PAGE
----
BofA’s move will likely reveal exactly what advice was provided by outside firms, according to people familiar with the matter. Those firms include Wachtell, Lipton Rosen & Katz, which represented BofA during the Merrill transaction and is a long and trusted adviser to the bank, as well as Merrill’s counsel, Shearman & Sterling LLP.
It may also show conversations with ex-general counsels Timothy Mayopoulos and Brian Moynihan. Bank of America recently hired law firm Paul Weiss Rifkind Wharton & Garrison LLP to join Cleary Gottlieb Steen & Hamilton LLP in representing the bank in the various federal and state investigations surrounding the Merrill acquisition.
“This is going to get to the down-and-dirty question of what counsel did say and did not say, what counsel meant and did not mean,” said James Cox, a law professor at Duke University.
Down and dirty? I love it. Get the extra large popcorn. This should be good.
Posted by Larry Doyle on September 29th, 2009 2:33 PM |
10.01.09 UPDATE FROM LD: I wrote this commentary this past Tuesday afternoon. Mr. Lewis tendered his resignation last evening. In regard to my concluding remarks in this post, I only wish all my calls on the market were equally as prescient.
The intrigue embedded in the Bank of America takeover of Merrill Lynch is never ending. While the book and movie of this high stakes Wall Street thriller will be voluminous, the story most certainly has many chapters yet to be written. To this point, the following questions remain outstanding:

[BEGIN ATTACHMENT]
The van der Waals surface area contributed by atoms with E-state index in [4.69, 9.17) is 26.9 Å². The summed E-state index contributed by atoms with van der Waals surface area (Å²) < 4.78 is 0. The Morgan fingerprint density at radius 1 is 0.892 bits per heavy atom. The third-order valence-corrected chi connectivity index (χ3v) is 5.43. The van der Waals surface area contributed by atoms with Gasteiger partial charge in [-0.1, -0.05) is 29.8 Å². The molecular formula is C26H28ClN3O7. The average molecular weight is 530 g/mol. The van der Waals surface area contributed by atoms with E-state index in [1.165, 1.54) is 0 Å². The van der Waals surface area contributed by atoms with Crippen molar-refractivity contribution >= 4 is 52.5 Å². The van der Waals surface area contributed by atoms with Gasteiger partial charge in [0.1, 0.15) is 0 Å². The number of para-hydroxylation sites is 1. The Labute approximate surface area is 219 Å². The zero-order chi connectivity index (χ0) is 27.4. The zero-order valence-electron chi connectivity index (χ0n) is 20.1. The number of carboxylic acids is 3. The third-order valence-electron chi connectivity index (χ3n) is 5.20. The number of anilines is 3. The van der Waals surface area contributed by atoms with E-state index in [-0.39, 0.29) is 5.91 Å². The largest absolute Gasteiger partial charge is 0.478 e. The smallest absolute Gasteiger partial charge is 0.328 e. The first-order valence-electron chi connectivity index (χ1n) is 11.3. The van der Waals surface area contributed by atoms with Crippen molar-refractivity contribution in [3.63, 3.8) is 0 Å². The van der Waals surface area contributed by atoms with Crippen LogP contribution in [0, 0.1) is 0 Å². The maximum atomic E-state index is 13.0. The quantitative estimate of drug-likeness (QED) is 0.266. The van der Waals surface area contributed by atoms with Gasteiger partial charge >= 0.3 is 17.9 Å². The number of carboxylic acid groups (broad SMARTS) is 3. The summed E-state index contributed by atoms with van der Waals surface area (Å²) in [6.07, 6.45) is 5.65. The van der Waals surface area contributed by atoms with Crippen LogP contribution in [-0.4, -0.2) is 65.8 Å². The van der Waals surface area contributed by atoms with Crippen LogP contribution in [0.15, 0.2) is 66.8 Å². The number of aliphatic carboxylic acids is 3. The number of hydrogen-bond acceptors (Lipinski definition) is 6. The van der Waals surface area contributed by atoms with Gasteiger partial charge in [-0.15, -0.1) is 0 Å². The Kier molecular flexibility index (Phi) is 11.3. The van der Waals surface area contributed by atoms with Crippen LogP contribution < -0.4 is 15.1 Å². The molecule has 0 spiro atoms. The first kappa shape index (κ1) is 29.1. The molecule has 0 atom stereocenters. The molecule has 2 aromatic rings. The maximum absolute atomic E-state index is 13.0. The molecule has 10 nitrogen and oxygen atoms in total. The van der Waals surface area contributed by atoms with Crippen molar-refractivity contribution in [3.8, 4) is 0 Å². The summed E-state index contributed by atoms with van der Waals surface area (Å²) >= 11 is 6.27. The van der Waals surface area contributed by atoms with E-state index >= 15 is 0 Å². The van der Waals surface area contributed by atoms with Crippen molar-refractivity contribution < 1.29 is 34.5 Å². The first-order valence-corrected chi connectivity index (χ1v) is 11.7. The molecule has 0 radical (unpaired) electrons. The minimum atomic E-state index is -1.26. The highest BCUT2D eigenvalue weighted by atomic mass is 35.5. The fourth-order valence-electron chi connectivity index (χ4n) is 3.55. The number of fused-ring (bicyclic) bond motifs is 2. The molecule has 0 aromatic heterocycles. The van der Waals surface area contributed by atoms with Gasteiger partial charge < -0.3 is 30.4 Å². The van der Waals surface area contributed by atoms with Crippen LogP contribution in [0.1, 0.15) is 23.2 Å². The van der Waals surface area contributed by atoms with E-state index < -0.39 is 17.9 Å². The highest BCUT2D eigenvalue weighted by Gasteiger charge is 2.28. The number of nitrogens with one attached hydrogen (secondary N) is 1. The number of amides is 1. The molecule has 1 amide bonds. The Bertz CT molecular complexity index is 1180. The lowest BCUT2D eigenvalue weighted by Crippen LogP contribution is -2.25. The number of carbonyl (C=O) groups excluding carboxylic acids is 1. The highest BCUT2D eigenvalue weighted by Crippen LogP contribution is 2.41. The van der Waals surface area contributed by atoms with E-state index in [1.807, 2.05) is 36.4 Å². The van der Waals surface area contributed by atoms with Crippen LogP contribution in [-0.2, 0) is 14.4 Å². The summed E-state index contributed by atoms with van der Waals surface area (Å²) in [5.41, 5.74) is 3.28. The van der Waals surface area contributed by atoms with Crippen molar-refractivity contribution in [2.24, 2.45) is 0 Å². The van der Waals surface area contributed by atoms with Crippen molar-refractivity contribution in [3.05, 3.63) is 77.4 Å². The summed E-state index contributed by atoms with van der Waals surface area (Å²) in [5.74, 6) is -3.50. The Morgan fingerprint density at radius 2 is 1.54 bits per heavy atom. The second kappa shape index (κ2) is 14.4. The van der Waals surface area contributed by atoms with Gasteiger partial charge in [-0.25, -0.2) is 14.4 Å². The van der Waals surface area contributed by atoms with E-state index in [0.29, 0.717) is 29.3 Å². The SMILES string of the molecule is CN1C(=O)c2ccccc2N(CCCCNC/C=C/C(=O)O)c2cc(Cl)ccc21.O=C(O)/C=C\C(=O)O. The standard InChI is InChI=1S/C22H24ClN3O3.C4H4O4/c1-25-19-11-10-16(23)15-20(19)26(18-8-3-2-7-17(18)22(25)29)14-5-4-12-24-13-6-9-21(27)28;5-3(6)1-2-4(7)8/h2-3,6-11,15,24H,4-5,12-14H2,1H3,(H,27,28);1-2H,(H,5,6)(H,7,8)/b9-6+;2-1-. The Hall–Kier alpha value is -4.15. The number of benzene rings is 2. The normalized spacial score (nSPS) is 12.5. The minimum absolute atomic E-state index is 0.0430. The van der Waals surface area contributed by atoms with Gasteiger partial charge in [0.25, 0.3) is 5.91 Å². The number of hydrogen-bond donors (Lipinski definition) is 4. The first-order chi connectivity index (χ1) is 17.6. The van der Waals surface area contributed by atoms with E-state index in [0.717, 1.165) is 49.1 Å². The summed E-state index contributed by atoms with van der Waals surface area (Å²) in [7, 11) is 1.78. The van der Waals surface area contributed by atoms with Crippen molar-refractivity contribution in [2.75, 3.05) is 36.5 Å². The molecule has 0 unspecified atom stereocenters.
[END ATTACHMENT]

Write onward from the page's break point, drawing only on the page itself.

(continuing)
1. Why, at the time, did Bank of America pay such a premium for Merrill Lynch?
2. Did Bank of America know all the details surrounding the $3.5 billion in accelerated bonus payments made to Merrill employees in December 2008?
3. What did Merrill CEO John Thain share with Bank of America CEO Ken Lewis in regard to the growing losses at Merrill?
4. Did Ben Bernanke and Hank Paulson pressure Lewis to complete the merger against his will?
5. Did Ken Lewis consider invoking the MAC (material adverse condition) clause and negate the deal? Did Lewis consider invoking the MAC to negotiate a cheaper price?
6. Did Ken Lewis use the leverage embedded in the potential implementation of the MAC clause to generate significant government support?
Recall that a recent SEC fine of $33 million imposed by the SEC on Bank of America was thrown out by Judge Jed Rakoff as nothing more than a contrivance in which taxpayer funds were used to effectively repay other taxpayers, those being Bank of America shareholders.